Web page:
Two women talking at a coworking space

By Chrystina Orlando, Assistant Community Manager, Bond 60 Broad

Attracting employees is not enough; to be successful, companies need to retain them, and that process starts with onboarding. To that end, happiness can increase the average productivity rate by 12%, according to the University of Warwick's Centre for Competitive Advantage in the Global Economy. Researchers have also found that unhappiness is linked to decreased productivity which had a lasting effect of two years or more. What’s the best way to jump-start your new employees on a track of positivity? Make sure that they feel valued the moment they accept their job offer.

Here at Bond Collective, our members come from many different types of industries which allow us to get a good feel of the ways in which many companies handle their onboarding process. Below are some sample quotes of our members’ best and worst onboarding experiences.


Q. What has been the best onboarding experience you've had?

"The best onboarding experience I had involved an orientation with free breakfast and a networking party. We were given company merchandise too."

"The first week of my current job, I was taken out to dinner with the whole company. I felt so included and got to know everyone on my team. It was such a welcoming experience."

“The best onboarding experience I had was at my current company. While I made mistakes along the way, I was at a company that valued people and a few errors didn't change anyone's perception that I was a less than capable individual. My company welcomes growth in all aspects, and that includes not getting everything perfect all the time.”

Q. What was the worst onboarding experience you've experienced personally?

“The worst onboarding experience I had was when I started working for a production company. I knew nothing about the company culture, my boss, or even how to transfer calls. The first month was INSANELY tough because he was not a nice nor understanding guy, so I learned everything by trial and error.”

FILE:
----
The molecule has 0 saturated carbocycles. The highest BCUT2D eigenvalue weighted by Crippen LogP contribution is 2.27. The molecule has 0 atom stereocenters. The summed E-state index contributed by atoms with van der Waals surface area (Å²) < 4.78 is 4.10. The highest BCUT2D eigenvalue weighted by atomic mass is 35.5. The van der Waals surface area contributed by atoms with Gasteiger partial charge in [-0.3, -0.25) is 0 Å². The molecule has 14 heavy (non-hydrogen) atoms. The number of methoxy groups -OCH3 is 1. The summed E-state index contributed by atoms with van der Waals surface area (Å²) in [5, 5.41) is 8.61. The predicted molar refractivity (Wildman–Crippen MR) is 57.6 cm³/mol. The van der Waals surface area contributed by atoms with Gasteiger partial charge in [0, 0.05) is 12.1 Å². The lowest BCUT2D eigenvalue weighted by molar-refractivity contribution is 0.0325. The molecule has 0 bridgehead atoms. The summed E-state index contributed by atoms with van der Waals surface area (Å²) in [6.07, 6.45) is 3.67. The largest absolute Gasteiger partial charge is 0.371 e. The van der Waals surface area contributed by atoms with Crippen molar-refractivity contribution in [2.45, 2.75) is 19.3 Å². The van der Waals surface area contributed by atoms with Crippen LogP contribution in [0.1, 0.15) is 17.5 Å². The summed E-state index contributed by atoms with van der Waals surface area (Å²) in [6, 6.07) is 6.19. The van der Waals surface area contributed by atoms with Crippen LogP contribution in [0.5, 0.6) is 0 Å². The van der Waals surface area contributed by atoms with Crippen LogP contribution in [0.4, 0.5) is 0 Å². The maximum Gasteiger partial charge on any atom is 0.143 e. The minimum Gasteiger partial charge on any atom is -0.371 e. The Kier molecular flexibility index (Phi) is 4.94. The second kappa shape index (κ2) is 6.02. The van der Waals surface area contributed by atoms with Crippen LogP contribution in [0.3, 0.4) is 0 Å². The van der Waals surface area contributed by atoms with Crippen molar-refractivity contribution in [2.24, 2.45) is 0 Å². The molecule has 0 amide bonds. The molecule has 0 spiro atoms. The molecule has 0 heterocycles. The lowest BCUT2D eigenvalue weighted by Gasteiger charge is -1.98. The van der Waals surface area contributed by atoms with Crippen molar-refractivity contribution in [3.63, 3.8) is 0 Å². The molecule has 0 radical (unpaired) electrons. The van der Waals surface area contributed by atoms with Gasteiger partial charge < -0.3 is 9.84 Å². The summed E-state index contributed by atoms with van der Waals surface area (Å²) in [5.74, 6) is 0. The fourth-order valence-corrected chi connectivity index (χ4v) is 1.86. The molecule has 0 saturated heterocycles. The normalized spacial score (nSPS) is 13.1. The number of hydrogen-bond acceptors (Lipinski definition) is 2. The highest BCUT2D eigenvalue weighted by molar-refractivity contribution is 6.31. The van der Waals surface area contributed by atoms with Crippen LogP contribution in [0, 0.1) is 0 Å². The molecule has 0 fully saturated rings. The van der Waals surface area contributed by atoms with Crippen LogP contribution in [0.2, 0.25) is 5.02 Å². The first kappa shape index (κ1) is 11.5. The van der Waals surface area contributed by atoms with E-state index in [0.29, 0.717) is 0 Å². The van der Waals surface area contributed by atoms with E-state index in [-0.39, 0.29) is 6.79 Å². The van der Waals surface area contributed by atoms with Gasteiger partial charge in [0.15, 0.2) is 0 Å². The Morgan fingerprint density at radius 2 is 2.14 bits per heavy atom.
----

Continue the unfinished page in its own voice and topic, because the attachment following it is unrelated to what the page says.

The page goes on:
"The worst onboarding experience I had was at a company that didn't give me much of a direction as to what my plan was for the first day. I was unsure of when to arrive on my first day and where exactly to go. I didn't get the sense that I mattered very much."

Coworkers talking and taking notes at a shared office space
Coworkers having a meeting in a conference room

Prepare for their first day. Make sure new employees have received all paperwork including signed copies of contracts, benefit plans, and anything else that needs signing. Send them a welcome packet that includes information about the company, the culture, an employee directory, and an enthusiastic message showing the company’s excitement in having them join the company. These small steps go a long way in making new employees feel valued and prepared right from the get-go. Lastly, don’t forget to remind them of the company address, typical business hours, and ask if they have any other questions that need to be answered prior to their start date.

Focus on the first day experience. Ease first day jitters by having a system in place to greet new employees as they arrive in the morning. Have someone ready to give them a tour of the office, introduce them to their coworkers, and show them where their workspace is. Their computer, phone, key cards, and company swag (an underutilized onboarding tool) should all be left on their desk. A gesture of treating new employees to lunch on the first day speaks volumes about the company and helps initiate the employee bonding process.

The first few weeks and months are crucial. The beginning of a new employee’s tenure is vital to their success and productivity at the company.  It is imperative that companies have a training program in place to get their employees acclimated with not only their own department, but also with all departments that he/she will be working with. Having individual orientation meetings scheduled with these departments where new employees can learn and ask questions is crucial to their job development. The new employee’s manager should also schedule weekly 1:1 meetings where they provide mentorship and track progress.


It is very important to treat mistakes early on as learning experiences. Otherwise, new employees will be afraid to ask questions if they aren’t clear about something. This could also lead to an employee losing confidence which stunts growth, hurting both the employee and their company. Lastly, company bonding opportunities always lift morale around the office. Schedule monthly happy hours or events where new employees can get to know their coworkers outside the office. Implementing these tactics have been proven to lead to more employee loyalty. 69% of employees are more likely to stay with a company for three years if they experienced great onboarding, said O.C. Tanner Co., a company that designs and helps implement global employee rewards and recognition solutions.

Ultimately the onboarding process is a pivotal first step in making new employees happy, productive, and motivated to work hard to achieve company goals.


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